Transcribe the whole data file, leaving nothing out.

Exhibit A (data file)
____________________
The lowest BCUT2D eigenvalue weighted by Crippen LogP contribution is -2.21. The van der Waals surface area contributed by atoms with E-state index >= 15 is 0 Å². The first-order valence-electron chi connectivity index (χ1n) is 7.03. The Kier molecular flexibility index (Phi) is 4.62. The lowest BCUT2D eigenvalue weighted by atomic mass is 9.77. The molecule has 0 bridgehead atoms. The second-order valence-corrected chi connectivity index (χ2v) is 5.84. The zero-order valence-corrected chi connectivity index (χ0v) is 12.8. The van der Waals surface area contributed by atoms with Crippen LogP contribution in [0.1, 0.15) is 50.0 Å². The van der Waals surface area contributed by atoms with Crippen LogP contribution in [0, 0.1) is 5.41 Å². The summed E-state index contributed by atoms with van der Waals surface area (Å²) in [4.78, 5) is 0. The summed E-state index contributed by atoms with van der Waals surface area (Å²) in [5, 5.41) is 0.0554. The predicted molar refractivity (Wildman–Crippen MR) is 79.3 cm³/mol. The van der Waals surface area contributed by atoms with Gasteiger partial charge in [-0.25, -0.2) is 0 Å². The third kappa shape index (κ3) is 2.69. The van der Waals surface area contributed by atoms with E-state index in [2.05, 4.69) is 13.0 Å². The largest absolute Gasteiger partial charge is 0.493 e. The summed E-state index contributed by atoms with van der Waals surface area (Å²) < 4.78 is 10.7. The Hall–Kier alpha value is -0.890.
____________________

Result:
The lowest BCUT2D eigenvalue weighted by Crippen LogP contribution is -2.21. The van der Waals surface area contributed by atoms with E-state index >= 15 is 0 Å². The first-order valence-electron chi connectivity index (χ1n) is 7.03. The Kier molecular flexibility index (Phi) is 4.62. The lowest BCUT2D eigenvalue weighted by atomic mass is 9.77. The molecule has 0 bridgehead atoms. The second-order valence-corrected chi connectivity index (χ2v) is 5.84. The zero-order valence-corrected chi connectivity index (χ0v) is 12.8. The van der Waals surface area contributed by atoms with Crippen LogP contribution in [0.1, 0.15) is 50.0 Å². The van der Waals surface area contributed by atoms with Crippen LogP contribution in [0, 0.1) is 5.41 Å². The summed E-state index contributed by atoms with van der Waals surface area (Å²) in [4.78, 5) is 0. The summed E-state index contributed by atoms with van der Waals surface area (Å²) in [5, 5.41) is 0.0554. The predicted molar refractivity (Wildman–Crippen MR) is 79.3 cm³/mol. The van der Waals surface area contributed by atoms with Gasteiger partial charge in [-0.25, -0.2) is 0 Å². The third kappa shape index (κ3) is 2.69. The van der Waals surface area contributed by atoms with E-state index in [2.05, 4.69) is 13.0 Å². The largest absolute Gasteiger partial charge is 0.493 e. The summed E-state index contributed by atoms with van der Waals surface area (Å²) < 4.78 is 10.7. The Hall–Kier alpha value is -0.890.